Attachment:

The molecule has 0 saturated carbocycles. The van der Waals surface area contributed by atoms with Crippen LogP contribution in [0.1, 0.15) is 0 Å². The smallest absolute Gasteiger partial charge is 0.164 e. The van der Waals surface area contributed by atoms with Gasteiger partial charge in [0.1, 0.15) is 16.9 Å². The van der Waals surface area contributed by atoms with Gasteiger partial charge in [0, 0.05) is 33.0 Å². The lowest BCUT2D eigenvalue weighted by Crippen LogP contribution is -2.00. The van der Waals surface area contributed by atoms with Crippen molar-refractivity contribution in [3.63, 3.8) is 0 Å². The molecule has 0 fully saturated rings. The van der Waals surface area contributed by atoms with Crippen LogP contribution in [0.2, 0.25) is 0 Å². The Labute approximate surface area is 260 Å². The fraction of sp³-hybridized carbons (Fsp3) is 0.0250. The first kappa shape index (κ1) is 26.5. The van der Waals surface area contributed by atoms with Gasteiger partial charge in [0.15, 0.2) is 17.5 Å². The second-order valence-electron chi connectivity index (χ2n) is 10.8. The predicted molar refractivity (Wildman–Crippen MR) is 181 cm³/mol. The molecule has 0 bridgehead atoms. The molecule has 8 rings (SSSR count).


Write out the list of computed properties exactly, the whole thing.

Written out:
The molecule has 0 saturated carbocycles. The van der Waals surface area contributed by atoms with Crippen LogP contribution in [0.1, 0.15) is 0 Å². The smallest absolute Gasteiger partial charge is 0.164 e. The van der Waals surface area contributed by atoms with Gasteiger partial charge in [0.1, 0.15) is 16.9 Å². The van der Waals surface area contributed by atoms with Gasteiger partial charge in [0, 0.05) is 33.0 Å². The lowest BCUT2D eigenvalue weighted by Crippen LogP contribution is -2.00. The van der Waals surface area contributed by atoms with Crippen molar-refractivity contribution in [3.63, 3.8) is 0 Å². The molecule has 0 fully saturated rings. The van der Waals surface area contributed by atoms with Crippen LogP contribution in [0.2, 0.25) is 0 Å². The Labute approximate surface area is 260 Å². The fraction of sp³-hybridized carbons (Fsp3) is 0.0250. The first kappa shape index (κ1) is 26.5. The van der Waals surface area contributed by atoms with Gasteiger partial charge in [0.15, 0.2) is 17.5 Å². The second-order valence-electron chi connectivity index (χ2n) is 10.8. The predicted molar refractivity (Wildman–Crippen MR) is 181 cm³/mol. The molecule has 0 bridgehead atoms. The molecule has 8 rings (SSSR count).